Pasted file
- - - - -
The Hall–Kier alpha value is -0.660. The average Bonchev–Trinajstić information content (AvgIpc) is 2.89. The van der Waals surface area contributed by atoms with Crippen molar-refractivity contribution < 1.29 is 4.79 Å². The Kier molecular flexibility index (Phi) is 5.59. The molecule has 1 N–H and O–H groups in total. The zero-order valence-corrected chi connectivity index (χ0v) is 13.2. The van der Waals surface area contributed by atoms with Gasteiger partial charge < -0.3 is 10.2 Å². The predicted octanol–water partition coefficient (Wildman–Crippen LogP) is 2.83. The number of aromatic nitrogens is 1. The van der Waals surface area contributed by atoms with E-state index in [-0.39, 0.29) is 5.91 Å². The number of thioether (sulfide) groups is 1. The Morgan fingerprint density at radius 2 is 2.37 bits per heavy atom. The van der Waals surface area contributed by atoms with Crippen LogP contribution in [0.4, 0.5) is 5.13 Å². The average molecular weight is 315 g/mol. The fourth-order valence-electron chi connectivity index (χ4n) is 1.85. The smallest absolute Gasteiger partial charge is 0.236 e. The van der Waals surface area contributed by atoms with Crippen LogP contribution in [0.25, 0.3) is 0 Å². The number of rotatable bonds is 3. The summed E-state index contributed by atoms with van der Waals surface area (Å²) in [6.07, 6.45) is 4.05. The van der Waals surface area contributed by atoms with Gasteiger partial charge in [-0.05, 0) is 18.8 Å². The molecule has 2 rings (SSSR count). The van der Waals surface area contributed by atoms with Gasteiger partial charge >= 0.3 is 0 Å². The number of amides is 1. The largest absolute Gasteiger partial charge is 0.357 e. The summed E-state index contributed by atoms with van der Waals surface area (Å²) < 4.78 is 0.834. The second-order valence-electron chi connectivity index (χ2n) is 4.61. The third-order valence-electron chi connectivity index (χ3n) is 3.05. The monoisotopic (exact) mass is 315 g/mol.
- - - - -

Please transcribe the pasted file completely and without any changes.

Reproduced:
The Hall–Kier alpha value is -0.660. The average Bonchev–Trinajstić information content (AvgIpc) is 2.89. The van der Waals surface area contributed by atoms with Crippen molar-refractivity contribution < 1.29 is 4.79 Å². The Kier molecular flexibility index (Phi) is 5.59. The molecule has 1 N–H and O–H groups in total. The zero-order valence-corrected chi connectivity index (χ0v) is 13.2. The van der Waals surface area contributed by atoms with Gasteiger partial charge < -0.3 is 10.2 Å². The predicted octanol–water partition coefficient (Wildman–Crippen LogP) is 2.83. The number of aromatic nitrogens is 1. The van der Waals surface area contributed by atoms with E-state index in [-0.39, 0.29) is 5.91 Å². The number of thioether (sulfide) groups is 1. The Morgan fingerprint density at radius 2 is 2.37 bits per heavy atom. The van der Waals surface area contributed by atoms with Crippen LogP contribution in [0.4, 0.5) is 5.13 Å². The average molecular weight is 315 g/mol. The fourth-order valence-electron chi connectivity index (χ4n) is 1.85. The smallest absolute Gasteiger partial charge is 0.236 e. The van der Waals surface area contributed by atoms with Crippen LogP contribution in [0.25, 0.3) is 0 Å². The number of rotatable bonds is 3. The summed E-state index contributed by atoms with van der Waals surface area (Å²) in [6.07, 6.45) is 4.05. The van der Waals surface area contributed by atoms with Gasteiger partial charge in [-0.05, 0) is 18.8 Å². The molecule has 2 rings (SSSR count). The van der Waals surface area contributed by atoms with Gasteiger partial charge >= 0.3 is 0 Å². The number of amides is 1. The largest absolute Gasteiger partial charge is 0.357 e. The summed E-state index contributed by atoms with van der Waals surface area (Å²) < 4.78 is 0.834. The second-order valence-electron chi connectivity index (χ2n) is 4.61. The third-order valence-electron chi connectivity index (χ3n) is 3.05. The monoisotopic (exact) mass is 315 g/mol.